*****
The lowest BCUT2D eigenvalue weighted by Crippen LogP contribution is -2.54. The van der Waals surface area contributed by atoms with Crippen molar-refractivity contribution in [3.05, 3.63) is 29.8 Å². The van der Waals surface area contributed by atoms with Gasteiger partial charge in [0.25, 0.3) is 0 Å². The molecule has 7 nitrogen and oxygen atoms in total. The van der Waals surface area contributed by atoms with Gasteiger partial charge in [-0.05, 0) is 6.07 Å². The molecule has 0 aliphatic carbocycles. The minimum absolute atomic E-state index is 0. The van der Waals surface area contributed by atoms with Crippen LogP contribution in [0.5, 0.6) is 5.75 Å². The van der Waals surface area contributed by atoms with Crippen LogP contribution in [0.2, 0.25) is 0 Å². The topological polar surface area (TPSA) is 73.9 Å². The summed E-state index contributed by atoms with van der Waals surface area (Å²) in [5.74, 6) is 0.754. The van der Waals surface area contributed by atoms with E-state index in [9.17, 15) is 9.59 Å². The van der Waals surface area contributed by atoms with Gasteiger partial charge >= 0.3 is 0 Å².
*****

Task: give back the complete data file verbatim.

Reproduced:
The lowest BCUT2D eigenvalue weighted by Crippen LogP contribution is -2.54. The van der Waals surface area contributed by atoms with Crippen molar-refractivity contribution in [3.05, 3.63) is 29.8 Å². The van der Waals surface area contributed by atoms with Gasteiger partial charge in [0.25, 0.3) is 0 Å². The molecule has 7 nitrogen and oxygen atoms in total. The van der Waals surface area contributed by atoms with Gasteiger partial charge in [-0.05, 0) is 6.07 Å². The molecule has 0 aliphatic carbocycles. The minimum absolute atomic E-state index is 0. The van der Waals surface area contributed by atoms with Crippen LogP contribution in [0.5, 0.6) is 5.75 Å². The van der Waals surface area contributed by atoms with Crippen LogP contribution in [0.2, 0.25) is 0 Å². The topological polar surface area (TPSA) is 73.9 Å². The summed E-state index contributed by atoms with van der Waals surface area (Å²) in [5.74, 6) is 0.754. The van der Waals surface area contributed by atoms with E-state index in [9.17, 15) is 9.59 Å². The van der Waals surface area contributed by atoms with Gasteiger partial charge >= 0.3 is 0 Å².